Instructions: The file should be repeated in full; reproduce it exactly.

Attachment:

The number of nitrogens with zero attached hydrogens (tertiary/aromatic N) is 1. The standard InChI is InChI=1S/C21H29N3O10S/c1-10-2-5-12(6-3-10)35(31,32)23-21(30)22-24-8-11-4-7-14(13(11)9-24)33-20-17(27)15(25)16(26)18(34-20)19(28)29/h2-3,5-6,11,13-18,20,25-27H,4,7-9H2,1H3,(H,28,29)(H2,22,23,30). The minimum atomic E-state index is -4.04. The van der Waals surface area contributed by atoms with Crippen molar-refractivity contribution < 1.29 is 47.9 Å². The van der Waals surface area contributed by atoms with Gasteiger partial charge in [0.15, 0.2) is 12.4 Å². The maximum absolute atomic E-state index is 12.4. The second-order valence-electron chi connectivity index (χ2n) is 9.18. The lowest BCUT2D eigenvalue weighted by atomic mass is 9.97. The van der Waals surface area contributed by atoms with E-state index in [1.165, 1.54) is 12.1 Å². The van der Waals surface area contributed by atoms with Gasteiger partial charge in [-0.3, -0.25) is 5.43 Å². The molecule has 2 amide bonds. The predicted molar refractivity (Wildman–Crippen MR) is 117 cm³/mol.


The number of nitrogens with zero attached hydrogens (tertiary/aromatic N) is 1. The standard InChI is InChI=1S/C21H29N3O10S/c1-10-2-5-12(6-3-10)35(31,32)23-21(30)22-24-8-11-4-7-14(13(11)9-24)33-20-17(27)15(25)16(26)18(34-20)19(28)29/h2-3,5-6,11,13-18,20,25-27H,4,7-9H2,1H3,(H,28,29)(H2,22,23,30). The minimum atomic E-state index is -4.04. The van der Waals surface area contributed by atoms with Crippen molar-refractivity contribution < 1.29 is 47.9 Å². The van der Waals surface area contributed by atoms with Gasteiger partial charge in [0.15, 0.2) is 12.4 Å². The maximum absolute atomic E-state index is 12.4. The second-order valence-electron chi connectivity index (χ2n) is 9.18. The lowest BCUT2D eigenvalue weighted by atomic mass is 9.97. The van der Waals surface area contributed by atoms with E-state index in [1.165, 1.54) is 12.1 Å². The van der Waals surface area contributed by atoms with Gasteiger partial charge in [-0.3, -0.25) is 5.43 Å². The molecule has 2 amide bonds. The predicted molar refractivity (Wildman–Crippen MR) is 117 cm³/mol.